Experts see residential prices as showing further, albeit marginal, increases this year as the number of transactions being done also holds up.
Marinos Kineyiroy, president of the Council for Registration of Real Estate
Agents, said that the market is showing resilience to economic headwinds.
“The real estate sector has proved resilient, continuing to grow and strengthen, something which is reflected in the comparative sales figures, which the council now receives on a quarterly basis from the Land Registry, before processing them for publication,” he said in comments published in Cyprus Mail.
Kineyirou said that in the third quarter of 2022, a total of 5,566 transactions worth 1.65 billion euros were recorded in the island-state, compared to 1.2 billion euros in the second quarter and 1.3 billion euros in the first quarter of 2022.
The war in Ukraine may have pushed input costs up, but on the other hand, the conflict is adding to demand for real estate in Cyprus.
According to the Cyprus central bank, state “incentives in the context of international headquartering are facilitating the attracting of foreign professionals and their families to Cyprus.”
“Also, the war in Ukraine may create demand in the real estate market from businessmen and investors from Russia and Ukraine, who are looking for
alternative headquarters abroad, choosing Cyprus due to the favorable investment environment, the aforementioned tax facilities and the existing trade relations with two countries,” the central bank added.
Locals squeezed out by foreign buyers?
The demand from foreign buyers is not being welcomed by everyone though.
Some market participants see it pushing prices out of the reach of locals who are struggling with rising borrowing costs and falling disposable incomes.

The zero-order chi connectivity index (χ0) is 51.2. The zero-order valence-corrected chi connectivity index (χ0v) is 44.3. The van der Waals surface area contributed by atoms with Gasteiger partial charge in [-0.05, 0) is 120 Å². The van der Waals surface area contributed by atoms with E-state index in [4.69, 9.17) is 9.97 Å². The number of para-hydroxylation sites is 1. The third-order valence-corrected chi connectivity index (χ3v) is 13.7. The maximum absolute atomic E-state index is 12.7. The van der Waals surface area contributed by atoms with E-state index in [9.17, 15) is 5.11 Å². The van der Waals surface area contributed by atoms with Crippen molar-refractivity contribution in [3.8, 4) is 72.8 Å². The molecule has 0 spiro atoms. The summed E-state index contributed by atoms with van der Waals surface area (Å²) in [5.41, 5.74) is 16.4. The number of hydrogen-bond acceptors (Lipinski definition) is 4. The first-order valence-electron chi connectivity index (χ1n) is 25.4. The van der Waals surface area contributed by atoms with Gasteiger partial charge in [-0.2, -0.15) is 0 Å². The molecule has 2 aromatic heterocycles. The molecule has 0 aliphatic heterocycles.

Michalis Zavos, CEO of the D. Zavos Group, told StockWatch, that he sees two trends emerging this year.
"Unfortunately, in the Cypriot market, the number of Cypriots who have the opportunity to buy a house or apartment is decreasing due to higher interest rates that make financing unprofitable. On the other hand, the foreign market is still possible because foreigners, in addition to coming to Cyprus to do business within the framework of the tax incentives provided by the government, are also investing in the real estate sector due to the high yield that real estate still has in Cyprus in relation to their country where prices no longer have much room for increases and therefore profits," he said.
"Consequently the market in 2023 will move at two speeds. There are the Cypriots who are unable to buy and the foreigners who come to Cyprus to invest in properties which have a high annual return of 6% to 8%. For example, a property in the range of €250,000 to €300,000 is rented at between 1,700 to 2,000 euros per month," Zavos added.
Limassol to shine
In a regional breakdown, property in the city of Limassol, the second largest in Cyprus, is seen as being the best performer in 2023.
Chartered surveyor Antonis Loizou said that he sees prices in Limassol as maintaining their upward trend with gains of around 5%, with price hikes in Nicosia being more moderate at some 3% and at 1-2% in Larnaca.
“Thus, 2023 will remain busy, particularly in urban areas,” he said.